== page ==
Apple Acquires Dark Data Integrator

The young company describes itself as able to turn "dark data into structured data with human-caliber quality at machine-caliber scale."

Apple revealed May 15 that it has acquired an artificial intelligence and machine learning startup called, which is able to take so-called dark data and turn it into usable information.

Financial information about the transaction was not released. News reports estimated the acquisition at between $175 million and $200 million.

Menlo Park, Calif.-based evolved from a Stanford University research project called DeepDive. The young company describes itself on Crunchbase as able to turn "dark data into structured data with human-caliber quality at machine-caliber scale."

Dark data is acquired through various computer network operations but not used in any manner to derive insights or for decision making. This is data that exists without labels or context, so it's difficult to find and utilize. Much of the time it consists simply of extra copies of the data. The ability of an enterprise to collect data can exceed the throughput at which it can analyze the data. In some cases, the organization may not even be aware that the data is being collected.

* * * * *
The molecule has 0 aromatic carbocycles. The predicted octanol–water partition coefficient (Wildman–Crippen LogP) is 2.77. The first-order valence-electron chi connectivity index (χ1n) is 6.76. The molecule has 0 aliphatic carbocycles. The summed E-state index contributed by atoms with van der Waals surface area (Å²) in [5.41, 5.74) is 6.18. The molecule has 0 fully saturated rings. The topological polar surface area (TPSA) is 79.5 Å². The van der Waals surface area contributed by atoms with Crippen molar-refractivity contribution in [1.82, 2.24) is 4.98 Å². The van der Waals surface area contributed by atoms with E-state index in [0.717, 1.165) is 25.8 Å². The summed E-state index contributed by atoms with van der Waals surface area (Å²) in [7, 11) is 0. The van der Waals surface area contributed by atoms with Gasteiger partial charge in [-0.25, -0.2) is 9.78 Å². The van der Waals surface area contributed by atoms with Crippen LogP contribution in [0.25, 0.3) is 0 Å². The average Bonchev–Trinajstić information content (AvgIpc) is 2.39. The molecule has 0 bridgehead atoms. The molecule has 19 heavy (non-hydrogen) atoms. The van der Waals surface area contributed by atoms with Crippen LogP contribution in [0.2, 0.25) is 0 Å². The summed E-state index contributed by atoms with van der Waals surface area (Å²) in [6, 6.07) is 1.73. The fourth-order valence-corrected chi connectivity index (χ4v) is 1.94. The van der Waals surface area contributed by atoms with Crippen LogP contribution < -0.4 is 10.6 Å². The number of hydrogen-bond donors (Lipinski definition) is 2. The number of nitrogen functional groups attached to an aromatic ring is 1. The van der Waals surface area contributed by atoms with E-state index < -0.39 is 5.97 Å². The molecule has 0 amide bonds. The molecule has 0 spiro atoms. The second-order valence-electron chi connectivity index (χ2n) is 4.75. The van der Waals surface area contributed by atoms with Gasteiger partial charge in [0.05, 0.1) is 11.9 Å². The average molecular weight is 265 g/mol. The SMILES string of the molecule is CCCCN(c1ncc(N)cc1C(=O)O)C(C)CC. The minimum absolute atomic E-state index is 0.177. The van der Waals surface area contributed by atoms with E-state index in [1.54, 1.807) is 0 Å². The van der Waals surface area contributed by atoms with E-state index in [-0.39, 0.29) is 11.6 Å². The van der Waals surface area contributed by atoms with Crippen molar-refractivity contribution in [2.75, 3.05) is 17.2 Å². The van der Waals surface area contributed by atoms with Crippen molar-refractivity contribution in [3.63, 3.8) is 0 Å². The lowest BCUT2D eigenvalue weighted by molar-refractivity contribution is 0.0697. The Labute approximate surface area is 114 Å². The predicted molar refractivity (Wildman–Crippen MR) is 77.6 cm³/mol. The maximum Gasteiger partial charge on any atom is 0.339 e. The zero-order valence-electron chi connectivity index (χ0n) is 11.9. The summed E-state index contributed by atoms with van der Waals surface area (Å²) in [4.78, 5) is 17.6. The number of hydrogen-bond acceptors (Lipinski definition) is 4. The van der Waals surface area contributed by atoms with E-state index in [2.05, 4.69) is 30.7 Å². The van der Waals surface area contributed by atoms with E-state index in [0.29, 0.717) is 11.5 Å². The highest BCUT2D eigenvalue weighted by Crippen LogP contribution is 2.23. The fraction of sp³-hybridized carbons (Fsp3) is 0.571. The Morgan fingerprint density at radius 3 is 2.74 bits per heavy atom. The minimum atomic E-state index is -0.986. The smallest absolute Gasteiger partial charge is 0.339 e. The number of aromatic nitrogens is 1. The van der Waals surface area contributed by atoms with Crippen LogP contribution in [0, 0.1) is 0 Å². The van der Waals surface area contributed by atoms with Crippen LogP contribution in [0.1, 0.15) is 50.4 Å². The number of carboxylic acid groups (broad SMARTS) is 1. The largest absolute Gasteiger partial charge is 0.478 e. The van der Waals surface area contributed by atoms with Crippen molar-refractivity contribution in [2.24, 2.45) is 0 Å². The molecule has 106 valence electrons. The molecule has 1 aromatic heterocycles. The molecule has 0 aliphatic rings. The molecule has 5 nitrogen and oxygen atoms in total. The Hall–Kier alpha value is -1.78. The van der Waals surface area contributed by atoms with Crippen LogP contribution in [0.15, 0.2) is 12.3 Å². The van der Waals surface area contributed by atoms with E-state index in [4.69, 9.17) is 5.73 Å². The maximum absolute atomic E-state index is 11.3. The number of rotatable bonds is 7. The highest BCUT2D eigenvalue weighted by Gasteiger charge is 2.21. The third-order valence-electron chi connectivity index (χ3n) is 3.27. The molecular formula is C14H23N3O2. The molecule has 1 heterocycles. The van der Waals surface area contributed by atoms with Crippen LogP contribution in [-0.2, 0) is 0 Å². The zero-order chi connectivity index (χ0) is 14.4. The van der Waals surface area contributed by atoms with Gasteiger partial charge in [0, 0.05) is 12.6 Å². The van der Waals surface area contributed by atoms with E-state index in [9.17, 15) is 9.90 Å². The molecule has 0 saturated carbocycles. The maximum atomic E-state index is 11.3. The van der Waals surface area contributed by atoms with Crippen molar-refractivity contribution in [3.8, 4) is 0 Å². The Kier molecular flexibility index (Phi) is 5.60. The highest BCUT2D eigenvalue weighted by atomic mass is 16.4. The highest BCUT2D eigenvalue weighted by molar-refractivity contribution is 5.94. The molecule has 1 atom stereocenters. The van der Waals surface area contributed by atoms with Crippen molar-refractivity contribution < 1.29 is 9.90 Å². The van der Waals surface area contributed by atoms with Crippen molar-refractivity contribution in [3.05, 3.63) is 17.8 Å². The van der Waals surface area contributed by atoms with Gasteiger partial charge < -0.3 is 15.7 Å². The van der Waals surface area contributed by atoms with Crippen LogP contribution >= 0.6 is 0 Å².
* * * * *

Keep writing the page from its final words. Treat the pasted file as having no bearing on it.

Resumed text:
In an industrial context, dark data can include information gathered by sensors and telematics. There is a lot of dark data in the world; IBM has estimated that roughly 90 percent of data generated by sensors and analog-to-digital conversions is never used.

Organizations retain dark data for a lot of reasons, and it has been estimated that most companies only analyze 1 percent of their data. Often it is stored for regulatory compliance and record keeping. Some organizations believe that dark data could be useful to them in the future, once they have acquired better analytic and business intelligence technology to process the information.

Because storage is relatively inexpensive, storing data is easy. However, storing and securing the data usually entails greater expenses (or even risk) than the potential return profit.

Lattice says its intellectual property uses machine learning to process dark data and puts those results into a database. It enable users to extract, integrate, and predict problems in a single system allowing them to quickly build end-to-end data systems. was founded by Christopher Re, Michael Cafarella, Raphael Hoffmann, and Feng Niu. Re is a professor of computer science at Stanford, and Carafella is a professor of computer science at the University of Michigan. Cafarella was co-creator of the popular Hadoop open source project that stores and analyzes large amounts of data.

Chris Preimesberger

Chris J. Preimesberger

Chris J. Preimesberger is Editor-in-Chief of eWEEK and responsible for all the publication's coverage. In his 15 years and more than 4,000 articles at eWEEK, he has distinguished himself in reporting...